Treiber K, Reppert A, Ward A. 2013. Modeling individual energy status for improved animal management. In Ward A, Coslik A, Mahan K, Treiber K, Reppert A, Maslanka M, Eds. Proceedings of the Tenth Conference on Zoo and Wildlife Nutrition, AZA Nutrition Advisory Group, Salt Lake City, UT.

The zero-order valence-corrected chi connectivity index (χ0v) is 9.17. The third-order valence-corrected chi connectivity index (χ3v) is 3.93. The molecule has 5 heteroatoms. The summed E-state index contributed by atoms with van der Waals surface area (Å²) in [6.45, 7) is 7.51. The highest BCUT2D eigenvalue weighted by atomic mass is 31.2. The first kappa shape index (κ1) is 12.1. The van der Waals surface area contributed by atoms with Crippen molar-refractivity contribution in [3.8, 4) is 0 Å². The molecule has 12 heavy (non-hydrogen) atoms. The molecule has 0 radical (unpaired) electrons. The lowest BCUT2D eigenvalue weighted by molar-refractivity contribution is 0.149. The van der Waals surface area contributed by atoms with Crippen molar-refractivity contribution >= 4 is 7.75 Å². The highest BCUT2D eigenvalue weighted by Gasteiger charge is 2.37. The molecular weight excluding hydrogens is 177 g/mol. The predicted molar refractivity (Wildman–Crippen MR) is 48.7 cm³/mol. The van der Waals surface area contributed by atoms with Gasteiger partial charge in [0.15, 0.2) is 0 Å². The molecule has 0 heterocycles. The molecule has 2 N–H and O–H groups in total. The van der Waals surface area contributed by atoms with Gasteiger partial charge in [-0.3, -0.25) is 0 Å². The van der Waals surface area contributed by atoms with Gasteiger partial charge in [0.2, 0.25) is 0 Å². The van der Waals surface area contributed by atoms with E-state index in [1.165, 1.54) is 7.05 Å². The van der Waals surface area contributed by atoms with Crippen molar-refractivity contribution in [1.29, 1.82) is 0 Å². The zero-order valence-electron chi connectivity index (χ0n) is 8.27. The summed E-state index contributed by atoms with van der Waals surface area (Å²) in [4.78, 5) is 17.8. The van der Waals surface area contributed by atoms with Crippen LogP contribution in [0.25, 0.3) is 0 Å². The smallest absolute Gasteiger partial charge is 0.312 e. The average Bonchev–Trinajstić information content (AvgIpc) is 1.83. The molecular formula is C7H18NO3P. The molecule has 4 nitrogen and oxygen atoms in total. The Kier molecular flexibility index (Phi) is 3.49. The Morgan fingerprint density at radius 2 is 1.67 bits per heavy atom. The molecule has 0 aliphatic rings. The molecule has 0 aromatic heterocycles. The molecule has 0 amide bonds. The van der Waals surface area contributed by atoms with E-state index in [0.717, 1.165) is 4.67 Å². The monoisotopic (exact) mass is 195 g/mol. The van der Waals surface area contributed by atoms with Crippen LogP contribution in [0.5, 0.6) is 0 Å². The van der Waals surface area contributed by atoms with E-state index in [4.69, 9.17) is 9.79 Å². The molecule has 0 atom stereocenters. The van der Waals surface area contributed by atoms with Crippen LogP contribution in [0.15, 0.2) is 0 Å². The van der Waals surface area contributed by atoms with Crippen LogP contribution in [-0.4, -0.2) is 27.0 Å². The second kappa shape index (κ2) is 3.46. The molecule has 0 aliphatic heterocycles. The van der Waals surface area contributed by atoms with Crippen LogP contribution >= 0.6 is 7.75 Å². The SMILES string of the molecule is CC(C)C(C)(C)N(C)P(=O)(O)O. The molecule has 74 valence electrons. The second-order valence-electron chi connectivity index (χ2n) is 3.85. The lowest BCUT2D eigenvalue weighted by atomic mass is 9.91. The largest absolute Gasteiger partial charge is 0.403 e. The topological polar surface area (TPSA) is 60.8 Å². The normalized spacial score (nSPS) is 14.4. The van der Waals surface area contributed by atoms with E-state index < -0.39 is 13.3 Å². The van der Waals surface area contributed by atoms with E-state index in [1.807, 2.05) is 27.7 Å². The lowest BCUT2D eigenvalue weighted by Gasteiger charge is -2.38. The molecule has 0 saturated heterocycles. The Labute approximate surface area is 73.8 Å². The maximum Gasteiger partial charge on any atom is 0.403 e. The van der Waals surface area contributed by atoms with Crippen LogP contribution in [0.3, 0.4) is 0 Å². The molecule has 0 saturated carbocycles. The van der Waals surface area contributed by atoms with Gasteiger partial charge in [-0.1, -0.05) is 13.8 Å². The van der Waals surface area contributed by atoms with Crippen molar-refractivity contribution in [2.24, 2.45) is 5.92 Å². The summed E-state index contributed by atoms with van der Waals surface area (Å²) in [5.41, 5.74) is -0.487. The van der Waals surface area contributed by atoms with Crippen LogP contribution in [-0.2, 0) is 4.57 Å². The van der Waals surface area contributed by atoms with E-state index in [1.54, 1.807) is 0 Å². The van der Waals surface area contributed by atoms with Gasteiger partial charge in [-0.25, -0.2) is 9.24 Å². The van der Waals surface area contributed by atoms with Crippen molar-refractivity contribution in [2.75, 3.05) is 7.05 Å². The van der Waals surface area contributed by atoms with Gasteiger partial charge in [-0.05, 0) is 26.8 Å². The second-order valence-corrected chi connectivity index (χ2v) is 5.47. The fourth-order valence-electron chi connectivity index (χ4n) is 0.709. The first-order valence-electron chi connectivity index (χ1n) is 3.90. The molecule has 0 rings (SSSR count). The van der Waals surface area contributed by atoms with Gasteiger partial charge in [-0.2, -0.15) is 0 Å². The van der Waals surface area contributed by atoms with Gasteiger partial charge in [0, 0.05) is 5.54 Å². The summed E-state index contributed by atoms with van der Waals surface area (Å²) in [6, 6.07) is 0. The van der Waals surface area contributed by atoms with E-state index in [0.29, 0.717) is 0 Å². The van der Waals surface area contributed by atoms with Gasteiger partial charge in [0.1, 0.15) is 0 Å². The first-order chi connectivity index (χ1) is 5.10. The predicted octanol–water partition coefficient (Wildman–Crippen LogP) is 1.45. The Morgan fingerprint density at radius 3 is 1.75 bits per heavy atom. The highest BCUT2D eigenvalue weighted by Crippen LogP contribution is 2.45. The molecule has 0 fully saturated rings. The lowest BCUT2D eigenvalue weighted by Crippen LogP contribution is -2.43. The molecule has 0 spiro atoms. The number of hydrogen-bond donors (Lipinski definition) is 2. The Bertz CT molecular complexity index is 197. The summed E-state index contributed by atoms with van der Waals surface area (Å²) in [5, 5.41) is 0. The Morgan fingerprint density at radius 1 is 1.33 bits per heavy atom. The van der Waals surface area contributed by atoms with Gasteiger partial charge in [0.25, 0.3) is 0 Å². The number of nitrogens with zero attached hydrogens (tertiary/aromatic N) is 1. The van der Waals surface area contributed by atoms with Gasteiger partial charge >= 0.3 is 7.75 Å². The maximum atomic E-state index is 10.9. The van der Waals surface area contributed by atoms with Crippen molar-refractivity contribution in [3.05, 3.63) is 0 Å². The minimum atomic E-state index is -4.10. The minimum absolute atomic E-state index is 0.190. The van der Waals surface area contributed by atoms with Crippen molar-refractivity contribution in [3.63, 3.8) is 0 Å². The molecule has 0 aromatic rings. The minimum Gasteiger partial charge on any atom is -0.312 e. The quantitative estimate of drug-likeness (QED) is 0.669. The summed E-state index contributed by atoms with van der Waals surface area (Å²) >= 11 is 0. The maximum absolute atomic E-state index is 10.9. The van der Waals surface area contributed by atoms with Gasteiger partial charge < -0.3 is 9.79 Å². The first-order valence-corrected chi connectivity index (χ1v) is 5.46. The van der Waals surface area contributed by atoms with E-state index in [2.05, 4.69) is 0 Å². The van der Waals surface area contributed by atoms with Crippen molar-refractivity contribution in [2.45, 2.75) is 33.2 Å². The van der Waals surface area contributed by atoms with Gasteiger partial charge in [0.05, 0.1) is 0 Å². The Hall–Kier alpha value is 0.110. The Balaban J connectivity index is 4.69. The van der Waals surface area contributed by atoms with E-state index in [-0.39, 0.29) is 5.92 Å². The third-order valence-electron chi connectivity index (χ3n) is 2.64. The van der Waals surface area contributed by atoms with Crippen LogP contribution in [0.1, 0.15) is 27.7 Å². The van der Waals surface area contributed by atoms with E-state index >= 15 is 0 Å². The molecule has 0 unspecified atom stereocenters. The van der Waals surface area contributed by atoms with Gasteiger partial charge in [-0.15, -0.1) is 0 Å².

Energy use may represent the most direct gauge of physiological activity and thus relative nutrient requirements, however nutrient requirements are generally reported relative to intake or bodyweight, assumptions which make it difficult to confidently estimate nutrient targets for individuals and species. Managing energy balance in captive exotic animals is even more challenging due to the limitations of their environment including feed items and presentation. Recognizing these challenges and developing strategies and tools to overcome them in order to avoid negative impact on animal health and welfare is the responsibility of every institution managing captive animals. Historic weight, body condition, diet energy and intake data were used to estimate and track individual energy requirements for improved management of exotic felids in the Fort Worth Zoo collection. Weights and diet information were used to provide simultaneous estimates of average daily gain and average daily caloric intake. Simple linear regression of gain versus intake was used to calculate the maintenance energy requirement and caloric cost per gram of weight gain per day. These estimates were used to reduce food waste, manage body condition, control rates of weight gain or loss, and manage diets to avoid caloric drift. Continued evaluation using similar tools could help to quantify factors impacting energy requirements such as seasonal fluctuation or underlying health conditions.

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